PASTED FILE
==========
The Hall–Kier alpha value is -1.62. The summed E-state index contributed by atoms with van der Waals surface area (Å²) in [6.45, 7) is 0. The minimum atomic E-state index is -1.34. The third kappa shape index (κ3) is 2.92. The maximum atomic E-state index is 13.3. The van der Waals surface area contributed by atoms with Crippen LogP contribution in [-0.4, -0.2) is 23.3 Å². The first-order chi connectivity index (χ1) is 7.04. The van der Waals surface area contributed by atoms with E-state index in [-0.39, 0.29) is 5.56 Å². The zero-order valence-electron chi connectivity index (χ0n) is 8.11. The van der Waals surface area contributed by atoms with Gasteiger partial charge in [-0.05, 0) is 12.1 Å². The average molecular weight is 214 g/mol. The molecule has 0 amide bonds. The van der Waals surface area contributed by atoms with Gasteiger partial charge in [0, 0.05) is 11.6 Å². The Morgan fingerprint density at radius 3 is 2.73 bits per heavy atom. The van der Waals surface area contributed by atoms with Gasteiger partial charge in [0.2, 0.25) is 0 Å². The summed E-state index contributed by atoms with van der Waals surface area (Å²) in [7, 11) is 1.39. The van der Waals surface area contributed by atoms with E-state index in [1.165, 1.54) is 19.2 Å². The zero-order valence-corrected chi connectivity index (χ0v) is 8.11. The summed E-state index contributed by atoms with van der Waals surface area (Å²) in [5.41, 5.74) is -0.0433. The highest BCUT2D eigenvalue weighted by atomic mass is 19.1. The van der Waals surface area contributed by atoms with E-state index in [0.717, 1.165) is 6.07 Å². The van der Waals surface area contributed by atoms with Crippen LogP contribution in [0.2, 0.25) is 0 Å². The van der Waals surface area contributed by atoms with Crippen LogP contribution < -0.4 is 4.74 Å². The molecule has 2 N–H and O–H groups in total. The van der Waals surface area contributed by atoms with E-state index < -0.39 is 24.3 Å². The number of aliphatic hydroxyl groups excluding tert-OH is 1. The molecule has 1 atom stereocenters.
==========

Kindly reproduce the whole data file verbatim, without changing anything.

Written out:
The Hall–Kier alpha value is -1.62. The summed E-state index contributed by atoms with van der Waals surface area (Å²) in [6.45, 7) is 0. The minimum atomic E-state index is -1.34. The third kappa shape index (κ3) is 2.92. The maximum atomic E-state index is 13.3. The van der Waals surface area contributed by atoms with Crippen LogP contribution in [-0.4, -0.2) is 23.3 Å². The first-order chi connectivity index (χ1) is 7.04. The van der Waals surface area contributed by atoms with E-state index in [-0.39, 0.29) is 5.56 Å². The zero-order valence-electron chi connectivity index (χ0n) is 8.11. The van der Waals surface area contributed by atoms with Gasteiger partial charge in [-0.05, 0) is 12.1 Å². The average molecular weight is 214 g/mol. The molecule has 0 amide bonds. The van der Waals surface area contributed by atoms with Gasteiger partial charge in [0, 0.05) is 11.6 Å². The Morgan fingerprint density at radius 3 is 2.73 bits per heavy atom. The van der Waals surface area contributed by atoms with Gasteiger partial charge in [0.2, 0.25) is 0 Å². The summed E-state index contributed by atoms with van der Waals surface area (Å²) in [7, 11) is 1.39. The van der Waals surface area contributed by atoms with E-state index in [1.165, 1.54) is 19.2 Å². The zero-order valence-corrected chi connectivity index (χ0v) is 8.11. The summed E-state index contributed by atoms with van der Waals surface area (Å²) in [5.41, 5.74) is -0.0433. The highest BCUT2D eigenvalue weighted by atomic mass is 19.1. The van der Waals surface area contributed by atoms with E-state index in [0.717, 1.165) is 6.07 Å². The van der Waals surface area contributed by atoms with Crippen LogP contribution in [0.2, 0.25) is 0 Å². The van der Waals surface area contributed by atoms with Crippen LogP contribution < -0.4 is 4.74 Å². The molecule has 2 N–H and O–H groups in total. The van der Waals surface area contributed by atoms with E-state index < -0.39 is 24.3 Å². The number of aliphatic hydroxyl groups excluding tert-OH is 1. The molecule has 1 atom stereocenters.